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A Mythbuster Takes Down Failure

This week in the Michiana area there have been (and will continue to be) a number of fantastic, free learning opportunities all under that coordinated efforts of IDEA week .  The South Bend Mini Maker Faire was one of the first events and along the way Adam Savage, Daymond John, and others will have shared their thoughts on entrepreneurship and creativity.  

Individual sessions and panels on topics such as autonomous vehicles, advanced manufacturing processes and 'smart cities' are offered daily.  The week concludes with a TedX event featuring students from the University of Notre Dame.  

I headed down Monday evening to listen to the ultimate Maker - Adam Savage.  He shared his passion for inventory, love of all things Stanley Kubrick, and how his obsessiveness has lead him to painstakingly make all manner of items.  During the question and answer period he fielded a question about infusing creativity in the classroom and his response was enlightening.  

Savage first made it clear that he is not an educator.  He then went on to say that in his opinion some schools and teachers have been overusing and stressing the word failure.  He quipped 'Failure is getting drunk and missing your kids birthday party.  What failure really means for kids is, it didn't turn out the way you thought it would, and that's great, that's why we do these things.  We make things because it's interesting and didn't turn out the way we thought it would.  That's life!'  

I instantly started replaying conversations in my mind where I had used the word failure with teachers.  I have seen the acronyms for FAIL - first attmept in learning - and many other takes, but what he said really resonated.  These student attempts are not 'fails.'   Failure is just too harsh a word to use with kids, it doesn't belong in schools.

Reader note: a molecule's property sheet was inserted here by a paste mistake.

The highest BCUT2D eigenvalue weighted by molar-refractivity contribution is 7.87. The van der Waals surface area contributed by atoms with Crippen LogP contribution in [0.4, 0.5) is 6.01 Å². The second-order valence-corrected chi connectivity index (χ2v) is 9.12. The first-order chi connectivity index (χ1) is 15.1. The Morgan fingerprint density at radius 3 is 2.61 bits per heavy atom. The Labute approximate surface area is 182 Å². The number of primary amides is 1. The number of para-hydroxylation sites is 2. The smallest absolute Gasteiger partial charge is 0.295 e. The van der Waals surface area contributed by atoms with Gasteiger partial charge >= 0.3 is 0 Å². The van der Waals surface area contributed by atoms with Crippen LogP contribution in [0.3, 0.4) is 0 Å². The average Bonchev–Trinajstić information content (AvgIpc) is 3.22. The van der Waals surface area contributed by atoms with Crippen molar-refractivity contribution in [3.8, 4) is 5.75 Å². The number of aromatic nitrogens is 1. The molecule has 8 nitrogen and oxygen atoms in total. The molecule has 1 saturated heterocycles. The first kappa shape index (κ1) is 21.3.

I encourage you to think about how you have approached this with your students and think about updating your messaging.   In the future I'm going to replace the word with the phrase 'it didn't turn out the way you thought it would.'  It might be tough to make an acrostic poem out of - but I think the change is important.


  1. Joe,

    Thanks for sharing. I, too, have had those conversations and always found myself trying to walk it back in conversations because of the negative connotation of the word fail. I like Adam's way of saying it better as well. I will share out what I learn tomorrow!

  2. Thanks for sharing Dan. I like how 'it didn't turn out the way we thought it would' becomes the incentive for the activity. I don't think too many students would set out to fail, but they may set out to find a different way.

  3. Thanks for sharing.I found a lot of interesting information here. A really good post, very thankful and hopeful that you will write many more posts like this one.
    - earn to die


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